Seasons

Movie review by
Sandie Angulo Chen, Common Sense Media
Seasons Movie Poster Image
Beautifully filmed docu tells story of European wildlife.
  • PG
  • 2016
  • 95 minutes

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We think this movie stands out for:

A lot or a little?

The parents' guide to what's in this movie.

Educational Value

Teaches kids all about the featured animals and their history and habitats.

Positive Messages

Positive messages surrounding the relationship between mothers and their offspring -- that mothers take care of their young and make sure they're adequately prepared to face their environment. Promotes curiosity about the natural world.

Positive Role Models & Representations

It's difficult to see animals going about their lives as role models, but there is a montage of various animal mothers feeding their young (usually insects), which shows that even in the wild, mothers take care of their children. Humans aren't portrayed quite as positively, since they're shown as conquerors and hunters who encroached on the animals' habitats and forced them into domesticity.

Violence & Scariness

Nature can be violent, and the documentary shows some dead deer, young wolves eating a warthog (and then fighting amongst themselves while eating), owls killing hedgehogs, and bears fighting. A human hunter shoots arrows at animals. Other scenes of animals acting aggressively.

Sexy Stuff

Scenes of an animal giving birth and nursing its young.

Language
Consumerism
Drinking, Drugs & Smoking

What parents need to know

Parents need to know that Seasons is a beautifully filmed documentary about the history of wildlife in the forests of Eastern and Western Europe. With minimum narration, the movie focuses on the life cycles of various animals -- bears, wolves, foxes, owls, big cats, hedgehogs, and more -- throughout the four seasons in various eras. The film chronicles the animals in their natural habitats and then slowly incorporates human involvement and impact on the creatures. Although the documentary is family-friendly, note that it doesn't sugar-coat the more violent aspects of life in the wild: Scenes show animals fighting aggressively, even killing and feasting on their prey. There are also scenes of an animal giving birth and nursing its young.

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What's the story?

SEASONS -- a nature documentary from French filmmaker Jacques Perrin and co-director Jacques Cluzaud -- follows the animals of the European forests from the last Ice Age to modern times. In the same way that the filmmakers chronicled the lives of sea creatures in Oceans and birds in Winged Migration, in Seasons they trace the evolutionary life cycles of European land creatures (both predators and prey) throughout the seasons and the ages.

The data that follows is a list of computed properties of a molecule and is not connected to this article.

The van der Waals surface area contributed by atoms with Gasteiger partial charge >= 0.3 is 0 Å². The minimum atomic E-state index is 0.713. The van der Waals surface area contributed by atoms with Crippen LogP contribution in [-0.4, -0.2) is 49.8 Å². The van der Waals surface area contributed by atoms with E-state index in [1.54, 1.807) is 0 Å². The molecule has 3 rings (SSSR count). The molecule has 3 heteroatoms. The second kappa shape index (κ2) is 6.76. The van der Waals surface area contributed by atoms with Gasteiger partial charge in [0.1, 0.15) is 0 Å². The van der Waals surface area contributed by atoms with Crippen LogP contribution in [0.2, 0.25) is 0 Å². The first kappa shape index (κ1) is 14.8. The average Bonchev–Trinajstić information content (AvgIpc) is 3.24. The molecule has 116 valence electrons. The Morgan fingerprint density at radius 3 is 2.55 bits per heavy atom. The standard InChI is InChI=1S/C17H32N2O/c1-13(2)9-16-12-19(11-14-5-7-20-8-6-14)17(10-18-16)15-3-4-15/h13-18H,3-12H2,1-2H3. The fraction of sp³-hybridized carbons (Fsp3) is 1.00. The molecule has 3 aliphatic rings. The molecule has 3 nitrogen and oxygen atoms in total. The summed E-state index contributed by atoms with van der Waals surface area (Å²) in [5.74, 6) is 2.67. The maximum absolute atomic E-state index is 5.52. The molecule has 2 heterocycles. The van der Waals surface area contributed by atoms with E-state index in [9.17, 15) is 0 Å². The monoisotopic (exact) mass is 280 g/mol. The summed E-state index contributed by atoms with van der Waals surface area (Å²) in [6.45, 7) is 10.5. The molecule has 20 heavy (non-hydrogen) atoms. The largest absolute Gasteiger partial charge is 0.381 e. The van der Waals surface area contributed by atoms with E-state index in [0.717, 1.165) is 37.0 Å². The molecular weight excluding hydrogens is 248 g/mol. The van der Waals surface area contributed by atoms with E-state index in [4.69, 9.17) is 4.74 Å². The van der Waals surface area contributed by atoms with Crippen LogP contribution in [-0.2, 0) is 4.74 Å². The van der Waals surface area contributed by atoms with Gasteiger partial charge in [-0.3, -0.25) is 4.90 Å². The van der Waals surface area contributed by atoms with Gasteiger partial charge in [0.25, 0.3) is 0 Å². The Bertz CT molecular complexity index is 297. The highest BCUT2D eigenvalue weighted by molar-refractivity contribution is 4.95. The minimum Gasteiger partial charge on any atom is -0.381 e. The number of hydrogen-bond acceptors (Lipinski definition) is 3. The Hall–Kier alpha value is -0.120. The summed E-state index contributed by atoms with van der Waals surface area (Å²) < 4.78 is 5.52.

Is it any good?

Visionary camera work immerses audiences in the world of European forest animals, making sure we know how humans changed -- and destroyed -- the idyllic, if occasionally vicious, circle of life. Seasons is the result of more than four years of footage and research in the forests of France, Poland, and Norway. It gives viewers an up-close-and-personal look at the way the animals, including deer, lynx, fox, bison, horses, owls, wolves, bears, hedgehogs, and other creatures live (and in particular, hunt) when left alone by humans.

Speaking of humans, they only make an appearance halfway in -- and once they do, they're clearly positioned as the film's villains. The animals had coexisted with their natural roles in the food chain until people -- and their weapons and homes and thirst for land -- emerged as rulers over beasts. This part of the documentary isn't quite as effective or compelling (at this point, who doesn't know that humans aren't the best when it comes to animal protection?) as the scenes with just the animals. Whether it's the birth of a baby fawn or a pack of wolves tearing into a warthog, Seasons' best parts are all about the creatures' life in the wild.

Talk to your kids about ...

  • Families can talk about the animal violence in Seasons. Is it OK for younger viewers? What's the difference between seeing animal violence and human violence?

  • Unlike many American-made nature documentaries, this one doesn't have constant narration or voice-over. Which way do you prefer, and why?

  • What makes documentaries about the animal kingdom so interesting? What are some of your favorites?

  • How does Seasons promote curiosity? Why is this an important character strength?

Movie details

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